menu-driven tutorial presents no challenge what so ever hence
lacked the opportunity to actively discover supplemental
For question (3), students had two obvious approaches, i.e., a
choropleth map or a dot density map. Most students were
unsure which one to use before hand so they began
experimenting with both methods. This gave Group B a greater
advantage. For Group A, some students were unable to
complete the task within the quiz period due to the complexity of
the programming process for legend construction.
3. Selection
• Understand relational and logical operations.
• Understand the common types of spatial relationships.
• Be able to solve application problems using a
combination of attribute and spatial selections.
• ESRI 17 (proximity and adjacency)
• ESRI 18 (containment)
• ESRI19 (intersect)
1) What are the common spatial relationship types
between geographic features (vector)?
2) Three application problems (proximity and adjacency,
containment, intersect).
Group A students had no problem at all with question (1)
because all they need to do is find the on-line help for
“FtabRelTypeEnum” that lists all the spatial relationship types
supported by ArcView. Group B students, however, were mostly
familiar with the “Select by theme” dialog which shows the
relationship types only appropriate for the corresponding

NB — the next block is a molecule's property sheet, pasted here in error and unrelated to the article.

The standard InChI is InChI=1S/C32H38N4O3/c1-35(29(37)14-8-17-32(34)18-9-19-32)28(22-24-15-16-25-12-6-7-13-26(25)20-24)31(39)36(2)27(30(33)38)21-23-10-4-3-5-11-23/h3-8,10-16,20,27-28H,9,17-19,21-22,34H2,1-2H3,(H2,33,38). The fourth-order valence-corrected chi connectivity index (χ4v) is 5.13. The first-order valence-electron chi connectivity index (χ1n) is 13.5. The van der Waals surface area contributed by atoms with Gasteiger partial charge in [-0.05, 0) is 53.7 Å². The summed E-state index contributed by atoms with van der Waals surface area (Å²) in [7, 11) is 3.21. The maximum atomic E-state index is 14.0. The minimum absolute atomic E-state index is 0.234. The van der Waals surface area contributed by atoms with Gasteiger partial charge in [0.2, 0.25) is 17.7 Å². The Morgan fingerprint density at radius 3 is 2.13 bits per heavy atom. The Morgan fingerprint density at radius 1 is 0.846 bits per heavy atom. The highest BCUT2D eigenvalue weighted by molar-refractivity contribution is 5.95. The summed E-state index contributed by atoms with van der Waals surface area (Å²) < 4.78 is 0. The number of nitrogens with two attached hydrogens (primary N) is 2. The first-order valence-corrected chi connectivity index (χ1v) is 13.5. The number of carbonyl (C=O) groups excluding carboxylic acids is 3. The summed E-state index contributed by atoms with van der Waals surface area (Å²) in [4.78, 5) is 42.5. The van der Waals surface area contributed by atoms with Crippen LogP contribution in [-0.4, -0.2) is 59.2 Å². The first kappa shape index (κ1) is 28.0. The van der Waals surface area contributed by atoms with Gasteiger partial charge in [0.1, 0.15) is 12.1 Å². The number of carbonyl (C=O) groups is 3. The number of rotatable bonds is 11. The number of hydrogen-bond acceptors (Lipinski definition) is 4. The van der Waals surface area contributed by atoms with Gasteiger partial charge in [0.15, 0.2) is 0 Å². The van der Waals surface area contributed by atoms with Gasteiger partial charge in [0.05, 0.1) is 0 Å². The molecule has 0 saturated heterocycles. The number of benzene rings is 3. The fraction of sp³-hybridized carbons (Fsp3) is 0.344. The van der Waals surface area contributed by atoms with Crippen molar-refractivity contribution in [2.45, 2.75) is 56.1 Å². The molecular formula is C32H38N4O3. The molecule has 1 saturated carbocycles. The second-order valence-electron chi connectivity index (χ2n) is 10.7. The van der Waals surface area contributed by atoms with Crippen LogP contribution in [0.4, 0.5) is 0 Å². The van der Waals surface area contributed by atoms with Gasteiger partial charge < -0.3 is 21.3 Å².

themes. They did not have a clear view on the entire set of
spatial relationships. Therefore, answers from Group B were
mostly incomplete.
Results for question (2) did not show significant difference
between the two groups. There were some interesting
observations. Students in Group A seemed to know what to do.
The main problem was debugging the script which was modified
from the tutorial. They needed to make all the necessary
changes to fit the current data, which requires the student
understand the scripts. The students had limited experience
with programming therefore they got frustrated easily, which had
negative impact on the resulting scores. For Group B, the
problem was just the opposite. Students were not sure where to
begin. They started trial-and-error. Since the choices were
limited, students with a clear strategy were able to complete the
task within a short period of time. Subtle operational details,
however, caused errors in their answers. A common mistake
was selecting the wrong “theme”. Regardless how many time
the instructor highlighted the importance of activate the theme to
be selected, there were always substantial number of students
making the same mistake again and again.
Preliminary findings from this experiment were not conclusive. It
seems clear that the script-based tutorials help improving
conceptual understanding but may not be much more effective
than the menu-driven tutorial in learning problem solving. Below
are some additional thoughts.
1. It is obvious that the script-based approach requires a longer
learning curve. The learning outcome therefore may need to be
assessed in an extended period of time and through subsequent
2. It is also obvious we need to find out if a hybrid approach,
which combines script-based and menu-driven tutorials, would
perform better.